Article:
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WARNING: This website contains ingenuity, do not try this at home.

WARNING: This website contains ingenuity, do not try this at home.

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Building A New Subwoofer Box

With the goal of gaining a few dB’s on the SPL meter I set out to improve upon the box I have had for the last six years. Amongst other aspects, the new design will include a higher tuning frequency, birch wood, and glue instead of screws to hold it together.


Loaded up with a 4×8 sheet of Russian Birch 18mm 13ply for a new box.

 


This is my set-up for cutting the wood. I clamp a 5ft piece of 1×2 aluminum angle as a straight edge, then outfit my saw with a 40 tooth blade. I then employed an old cabinet making trick, and used carpet tape to adhere a piece of whiteboard (any hardwood will do), then plunged through to create a zero clearance cut. This virtually eliminates any tear-out that normally comes with sawing plywood.


See what I mean…


This is some pretty wood grain.


Using my home brewed circle jig.


I decided to not use any screws on this box, putting my trust in the glue.


I already had a few clamps, but I needed a bunch more. So I went to Harbor Freight and grabbed a mix of clamps. After all was said and done, only two clamps broke (the plastic pistol grip kind).


Although it may seem sunny, it was a tad nippy and I used a thermometer to keep an eye on the temps to make sure I was within a good curing range for the glue.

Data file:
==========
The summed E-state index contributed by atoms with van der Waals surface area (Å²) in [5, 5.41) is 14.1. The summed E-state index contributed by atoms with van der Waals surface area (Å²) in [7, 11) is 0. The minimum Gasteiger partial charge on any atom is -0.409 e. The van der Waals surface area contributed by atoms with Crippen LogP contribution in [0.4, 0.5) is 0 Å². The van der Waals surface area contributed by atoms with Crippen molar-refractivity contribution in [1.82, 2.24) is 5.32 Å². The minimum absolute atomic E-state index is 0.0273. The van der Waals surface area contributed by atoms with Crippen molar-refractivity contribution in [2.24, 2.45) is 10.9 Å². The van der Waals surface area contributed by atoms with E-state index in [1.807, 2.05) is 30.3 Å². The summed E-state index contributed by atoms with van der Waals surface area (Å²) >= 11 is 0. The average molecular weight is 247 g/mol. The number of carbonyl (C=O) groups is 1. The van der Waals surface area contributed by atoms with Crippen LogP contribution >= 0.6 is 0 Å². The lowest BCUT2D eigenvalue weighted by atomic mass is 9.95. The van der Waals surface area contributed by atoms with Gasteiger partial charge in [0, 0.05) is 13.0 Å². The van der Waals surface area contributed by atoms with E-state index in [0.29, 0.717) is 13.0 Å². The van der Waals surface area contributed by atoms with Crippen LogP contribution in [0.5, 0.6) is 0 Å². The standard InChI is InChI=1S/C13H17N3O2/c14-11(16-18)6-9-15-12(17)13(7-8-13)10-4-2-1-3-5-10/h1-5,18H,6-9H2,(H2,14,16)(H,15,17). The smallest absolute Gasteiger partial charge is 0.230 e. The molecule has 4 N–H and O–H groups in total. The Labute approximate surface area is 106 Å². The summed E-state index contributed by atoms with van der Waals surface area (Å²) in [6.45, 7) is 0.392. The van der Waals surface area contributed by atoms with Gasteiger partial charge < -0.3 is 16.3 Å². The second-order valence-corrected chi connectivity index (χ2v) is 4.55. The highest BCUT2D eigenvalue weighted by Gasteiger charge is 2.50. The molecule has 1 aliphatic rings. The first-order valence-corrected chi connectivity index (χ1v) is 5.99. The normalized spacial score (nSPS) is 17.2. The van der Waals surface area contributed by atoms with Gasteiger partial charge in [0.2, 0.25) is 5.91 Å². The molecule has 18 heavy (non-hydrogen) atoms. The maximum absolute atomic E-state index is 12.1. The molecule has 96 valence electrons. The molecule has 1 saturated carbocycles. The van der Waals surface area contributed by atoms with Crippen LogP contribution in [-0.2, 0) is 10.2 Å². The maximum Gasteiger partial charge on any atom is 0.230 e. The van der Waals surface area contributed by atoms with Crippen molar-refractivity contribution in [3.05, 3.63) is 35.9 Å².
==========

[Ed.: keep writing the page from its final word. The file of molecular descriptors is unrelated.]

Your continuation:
Some internal bracing and 45′s in the corners.


I moved the operation inside to finish up the box because it was getting too cold.


Using some aluminum shims, I ensured a perfect 3 5/8″ port width.


After using my router to round over all the edges I glued on some feet, and cut some reliefs to tuck the vinyl into.


I started with a mahogany stain, then moved onto eight coats of an exterior high gloss polyurethane. I did some sanding about every 3 coats.


Working towards a mirror finish, I wet sanded the poly all the way up to 1500 grit. I then worked the surface with a 3M rubbing compound following it up with a marine grade wax. You can see a pretty good reflection of the scissors on the left.


After gluing the vinyl, and using a bone tool to tuck it in for a nice edge.


I ended up flaring the port like this because of a miscut and a little extra internal volume. In the end, I think it looks pretty sweet displaying the wood grain like this while also reducing the air velocity at the mouth of the port.


All in all, the box is tuned to ~38hz with ~2.1 cuft of space after port, driver, & bracing displacements.